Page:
The long-term recovery of sawfishes is dependent upon populations being large and genetically diverse enough to adapt to changes in the environment, resist disease and avoid inbreeding. Estimates of levels of genetic diversity for contemporary sawfish populations have been used as a proxy for the ‘health’ of sawfishes (Chapman et al. 2011; Phillips et al. 2011). However, these estimates are not very meaningful without knowledge of the levels of genetic diversity in historic populations. If levels of genetic diversity in contemporary populations are severely reduced from those of historic populations, the conservation of genetic diversity in remaining populations should be a high priority. Alternatively, if there is no evidence of a substantial loss of genetic diversity over time despite declines in abundance, then the long-term outlook for sawfish is likely to be good.


Sawfish are considered the most endangered of the elasmobranchs, having suffered globally from declines in range and abundance. However, poor historic catch records for sawfishes make it difficult to quantify these declines. Historically, the largetooth sawfish was widely distributed in the Pacific, Atlantic and Indian Oceans. Largetooth sawfish have undergone large, but unquantified, declines in range and abundance. Consequently, ‘viable’ contemporary populations are believed to be limited to northern Australia, although they may still occur in some areas of Brazil. The green sawfish was historically found throughout the Indo-West Pacific, and like the largetooth sawfish, ‘viable’ contemporary populations are thought to be restricted to northern Australia. However, small populations of green sawfish may persist in the Red Sea and Persian Gulf. While it is widely accepted that these species have suffered from substantial declines in range and abundance, the impact of these declines on the health of extant populations is largely unknown.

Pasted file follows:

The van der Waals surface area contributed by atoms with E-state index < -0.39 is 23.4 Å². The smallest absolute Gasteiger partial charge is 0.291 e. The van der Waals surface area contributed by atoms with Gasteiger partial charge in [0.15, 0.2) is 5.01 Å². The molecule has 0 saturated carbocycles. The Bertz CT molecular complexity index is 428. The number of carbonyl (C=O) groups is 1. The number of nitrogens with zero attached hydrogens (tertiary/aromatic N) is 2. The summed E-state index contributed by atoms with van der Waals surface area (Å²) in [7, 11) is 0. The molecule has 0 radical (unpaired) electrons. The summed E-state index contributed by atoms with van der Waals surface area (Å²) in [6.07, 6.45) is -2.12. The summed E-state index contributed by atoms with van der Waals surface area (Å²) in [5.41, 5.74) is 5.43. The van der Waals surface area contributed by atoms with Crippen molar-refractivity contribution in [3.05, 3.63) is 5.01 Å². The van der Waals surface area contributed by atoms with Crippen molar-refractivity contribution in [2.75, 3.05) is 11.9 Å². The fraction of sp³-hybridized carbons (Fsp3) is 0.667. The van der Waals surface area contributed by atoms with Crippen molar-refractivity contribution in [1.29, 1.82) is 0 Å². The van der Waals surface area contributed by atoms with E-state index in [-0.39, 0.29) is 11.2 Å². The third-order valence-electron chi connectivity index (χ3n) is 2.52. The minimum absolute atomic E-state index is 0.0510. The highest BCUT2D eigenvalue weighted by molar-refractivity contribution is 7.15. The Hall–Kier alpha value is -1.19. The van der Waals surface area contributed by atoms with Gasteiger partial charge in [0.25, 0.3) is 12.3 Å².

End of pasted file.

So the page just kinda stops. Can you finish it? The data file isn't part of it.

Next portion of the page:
Populations that have suffered from drastic declines in range and abundance, such as those experienced by sawfishes, are typically at risk of having reduced or low levels of genetic diversity. This is because when individuals are removed from a population (especially if removed prior to breeding) at a high rate, their unique genetic makeup is lost. Rare genetic variants, i.e., rare alleles, are lost rapidly during population declines due to their inherently low frequency in the population and stochastic processes. Populations with lower levels of genetic diversity may be less ‘fit’, more susceptible to disease, and less able to adapt to a changing environment. Very small populations also have an increased risk of inbreeding, which could lead to birth defects and genetically ‘unhealthy’ populations.

Levels of genetic diversity have been assessed in contemporary populations of all four Pristis sawfishes (Chapman et al. 2011; Phillips et al. 2011, 2016; Feutry et al. 2015). Given that the evidence for population declines is largely anecdotal, it remains uncertain whether the observed levels of genetic diversity in contemporary populations have been maintained over the last ~100 years or if they are severely reduced from historic levels. The most direct way to address this uncertainty is to compare the levels of genetic diversity in contemporary populations to those in historic populations. For many critically endangered species, this is not possible. However, for sawfishes, historic dried rostra held in public and private collections provide a means to study historic populations via the DNA that remains in the tissues. The DNA contained within the tissue of sawfish rostra tend to be in low quantity and quality (small, broken fragments of DNA) when compared to contemporary tissues preserved for DNA analysis. Because the DNA is of such poor quality, contamination by contemporary and non-target DNA is a major concern and stringent laboratory protocols are required to ensure authenticity of the results. Nevertheless, the data that can be obtained from such an approach surpasses other methods used to infer the genetic composition of historic populations.

Aims & objectives
  • Obtain tissue samples from ~125 sawfish rostra.
  • Develop improved methods to extract, amplify and sequence DNA from sawfish rostra, including genetic marker development.
  • Generate DNA sequence data from sawfish rostra.
  • Adhere to data quality controls when working with historic samples by replicating 15% of the assays.
  • Compare genetic data for historic and contemporary samples to determine whether there has been a loss of genetic diversity (data analysis).